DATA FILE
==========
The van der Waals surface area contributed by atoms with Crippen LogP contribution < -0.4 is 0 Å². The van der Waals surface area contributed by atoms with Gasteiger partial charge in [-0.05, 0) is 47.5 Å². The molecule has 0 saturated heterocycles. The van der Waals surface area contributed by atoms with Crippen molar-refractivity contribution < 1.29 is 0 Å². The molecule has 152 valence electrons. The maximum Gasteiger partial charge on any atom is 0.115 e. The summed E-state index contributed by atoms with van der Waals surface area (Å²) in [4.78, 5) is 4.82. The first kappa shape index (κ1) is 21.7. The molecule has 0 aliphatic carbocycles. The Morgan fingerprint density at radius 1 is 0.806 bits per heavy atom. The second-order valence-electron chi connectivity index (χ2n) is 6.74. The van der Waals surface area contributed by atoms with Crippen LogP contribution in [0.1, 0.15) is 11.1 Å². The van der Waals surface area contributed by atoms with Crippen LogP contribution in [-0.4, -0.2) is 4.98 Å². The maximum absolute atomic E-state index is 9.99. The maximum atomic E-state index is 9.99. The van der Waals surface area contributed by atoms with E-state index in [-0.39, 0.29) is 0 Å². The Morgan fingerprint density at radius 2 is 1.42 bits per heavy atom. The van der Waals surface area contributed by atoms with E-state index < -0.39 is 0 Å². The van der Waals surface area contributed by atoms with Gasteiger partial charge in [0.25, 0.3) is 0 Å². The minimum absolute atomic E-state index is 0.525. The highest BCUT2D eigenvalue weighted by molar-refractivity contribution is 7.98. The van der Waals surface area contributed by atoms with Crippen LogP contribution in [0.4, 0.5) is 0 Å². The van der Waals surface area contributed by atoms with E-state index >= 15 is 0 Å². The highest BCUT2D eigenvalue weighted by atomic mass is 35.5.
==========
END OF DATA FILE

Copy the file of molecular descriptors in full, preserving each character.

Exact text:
The van der Waals surface area contributed by atoms with Crippen LogP contribution < -0.4 is 0 Å². The van der Waals surface area contributed by atoms with Gasteiger partial charge in [-0.05, 0) is 47.5 Å². The molecule has 0 saturated heterocycles. The van der Waals surface area contributed by atoms with Crippen molar-refractivity contribution < 1.29 is 0 Å². The molecule has 152 valence electrons. The maximum Gasteiger partial charge on any atom is 0.115 e. The summed E-state index contributed by atoms with van der Waals surface area (Å²) in [4.78, 5) is 4.82. The first kappa shape index (κ1) is 21.7. The molecule has 0 aliphatic carbocycles. The Morgan fingerprint density at radius 1 is 0.806 bits per heavy atom. The second-order valence-electron chi connectivity index (χ2n) is 6.74. The van der Waals surface area contributed by atoms with Crippen LogP contribution in [0.1, 0.15) is 11.1 Å². The van der Waals surface area contributed by atoms with Crippen LogP contribution in [-0.4, -0.2) is 4.98 Å². The maximum absolute atomic E-state index is 9.99. The maximum atomic E-state index is 9.99. The van der Waals surface area contributed by atoms with E-state index in [-0.39, 0.29) is 0 Å². The Morgan fingerprint density at radius 2 is 1.42 bits per heavy atom. The van der Waals surface area contributed by atoms with E-state index < -0.39 is 0 Å². The van der Waals surface area contributed by atoms with Gasteiger partial charge in [0.25, 0.3) is 0 Å². The minimum absolute atomic E-state index is 0.525. The highest BCUT2D eigenvalue weighted by molar-refractivity contribution is 7.98. The van der Waals surface area contributed by atoms with Crippen LogP contribution in [0.4, 0.5) is 0 Å². The van der Waals surface area contributed by atoms with E-state index >= 15 is 0 Å². The highest BCUT2D eigenvalue weighted by atomic mass is 35.5.